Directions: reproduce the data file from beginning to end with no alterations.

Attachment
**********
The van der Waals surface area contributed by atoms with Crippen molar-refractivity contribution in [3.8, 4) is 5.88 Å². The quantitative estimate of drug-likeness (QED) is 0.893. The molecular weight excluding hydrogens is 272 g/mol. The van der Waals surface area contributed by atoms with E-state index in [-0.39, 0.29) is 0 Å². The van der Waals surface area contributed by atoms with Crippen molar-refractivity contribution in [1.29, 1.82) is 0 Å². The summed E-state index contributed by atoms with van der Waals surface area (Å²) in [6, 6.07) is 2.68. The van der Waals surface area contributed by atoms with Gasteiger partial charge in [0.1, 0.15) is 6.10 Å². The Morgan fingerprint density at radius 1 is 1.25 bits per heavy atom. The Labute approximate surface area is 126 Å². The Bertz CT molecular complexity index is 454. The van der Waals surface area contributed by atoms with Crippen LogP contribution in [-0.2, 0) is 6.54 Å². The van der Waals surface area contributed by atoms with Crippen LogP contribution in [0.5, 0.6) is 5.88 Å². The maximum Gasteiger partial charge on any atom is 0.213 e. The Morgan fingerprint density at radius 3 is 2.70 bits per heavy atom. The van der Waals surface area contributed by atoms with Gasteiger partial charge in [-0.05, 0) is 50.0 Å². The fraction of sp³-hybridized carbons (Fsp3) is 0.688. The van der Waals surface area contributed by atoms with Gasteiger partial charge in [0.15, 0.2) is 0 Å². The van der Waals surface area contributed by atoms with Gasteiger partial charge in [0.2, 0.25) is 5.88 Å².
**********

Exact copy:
The van der Waals surface area contributed by atoms with Crippen molar-refractivity contribution in [3.8, 4) is 5.88 Å². The quantitative estimate of drug-likeness (QED) is 0.893. The molecular weight excluding hydrogens is 272 g/mol. The van der Waals surface area contributed by atoms with E-state index in [-0.39, 0.29) is 0 Å². The van der Waals surface area contributed by atoms with Crippen molar-refractivity contribution in [1.29, 1.82) is 0 Å². The summed E-state index contributed by atoms with van der Waals surface area (Å²) in [6, 6.07) is 2.68. The van der Waals surface area contributed by atoms with Gasteiger partial charge in [0.1, 0.15) is 6.10 Å². The Morgan fingerprint density at radius 1 is 1.25 bits per heavy atom. The Labute approximate surface area is 126 Å². The Bertz CT molecular complexity index is 454. The van der Waals surface area contributed by atoms with Crippen LogP contribution in [-0.2, 0) is 6.54 Å². The van der Waals surface area contributed by atoms with Crippen LogP contribution in [0.5, 0.6) is 5.88 Å². The maximum Gasteiger partial charge on any atom is 0.213 e. The Morgan fingerprint density at radius 3 is 2.70 bits per heavy atom. The van der Waals surface area contributed by atoms with Gasteiger partial charge in [-0.05, 0) is 50.0 Å². The fraction of sp³-hybridized carbons (Fsp3) is 0.688. The van der Waals surface area contributed by atoms with Gasteiger partial charge in [0.15, 0.2) is 0 Å². The van der Waals surface area contributed by atoms with Gasteiger partial charge in [0.2, 0.25) is 5.88 Å².